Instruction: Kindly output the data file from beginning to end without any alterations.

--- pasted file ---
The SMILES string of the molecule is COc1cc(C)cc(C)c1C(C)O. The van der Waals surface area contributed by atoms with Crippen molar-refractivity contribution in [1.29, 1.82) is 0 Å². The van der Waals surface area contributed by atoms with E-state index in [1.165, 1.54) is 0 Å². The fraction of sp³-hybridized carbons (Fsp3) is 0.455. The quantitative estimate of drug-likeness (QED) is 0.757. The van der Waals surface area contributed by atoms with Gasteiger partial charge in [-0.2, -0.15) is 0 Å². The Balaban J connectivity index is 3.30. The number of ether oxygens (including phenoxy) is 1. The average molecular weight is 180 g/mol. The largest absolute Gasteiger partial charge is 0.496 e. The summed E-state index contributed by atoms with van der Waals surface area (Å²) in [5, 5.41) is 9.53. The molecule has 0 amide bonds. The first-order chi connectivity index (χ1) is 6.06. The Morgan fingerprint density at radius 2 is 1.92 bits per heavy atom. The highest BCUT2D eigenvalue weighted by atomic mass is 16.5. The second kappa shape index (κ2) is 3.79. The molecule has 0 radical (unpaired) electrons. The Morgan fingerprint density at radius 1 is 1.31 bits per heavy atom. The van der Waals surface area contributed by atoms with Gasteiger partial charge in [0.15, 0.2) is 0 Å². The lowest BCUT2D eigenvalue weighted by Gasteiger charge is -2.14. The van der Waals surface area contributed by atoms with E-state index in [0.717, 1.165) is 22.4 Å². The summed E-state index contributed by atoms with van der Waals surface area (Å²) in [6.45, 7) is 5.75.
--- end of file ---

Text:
The SMILES string of the molecule is COc1cc(C)cc(C)c1C(C)O. The van der Waals surface area contributed by atoms with Crippen molar-refractivity contribution in [1.29, 1.82) is 0 Å². The van der Waals surface area contributed by atoms with E-state index in [1.165, 1.54) is 0 Å². The fraction of sp³-hybridized carbons (Fsp3) is 0.455. The quantitative estimate of drug-likeness (QED) is 0.757. The van der Waals surface area contributed by atoms with Gasteiger partial charge in [-0.2, -0.15) is 0 Å². The Balaban J connectivity index is 3.30. The number of ether oxygens (including phenoxy) is 1. The average molecular weight is 180 g/mol. The largest absolute Gasteiger partial charge is 0.496 e. The summed E-state index contributed by atoms with van der Waals surface area (Å²) in [5, 5.41) is 9.53. The molecule has 0 amide bonds. The first-order chi connectivity index (χ1) is 6.06. The Morgan fingerprint density at radius 2 is 1.92 bits per heavy atom. The highest BCUT2D eigenvalue weighted by atomic mass is 16.5. The second kappa shape index (κ2) is 3.79. The molecule has 0 radical (unpaired) electrons. The Morgan fingerprint density at radius 1 is 1.31 bits per heavy atom. The van der Waals surface area contributed by atoms with Gasteiger partial charge in [0.15, 0.2) is 0 Å². The lowest BCUT2D eigenvalue weighted by Gasteiger charge is -2.14. The van der Waals surface area contributed by atoms with E-state index in [0.717, 1.165) is 22.4 Å². The summed E-state index contributed by atoms with van der Waals surface area (Å²) in [6.45, 7) is 5.75.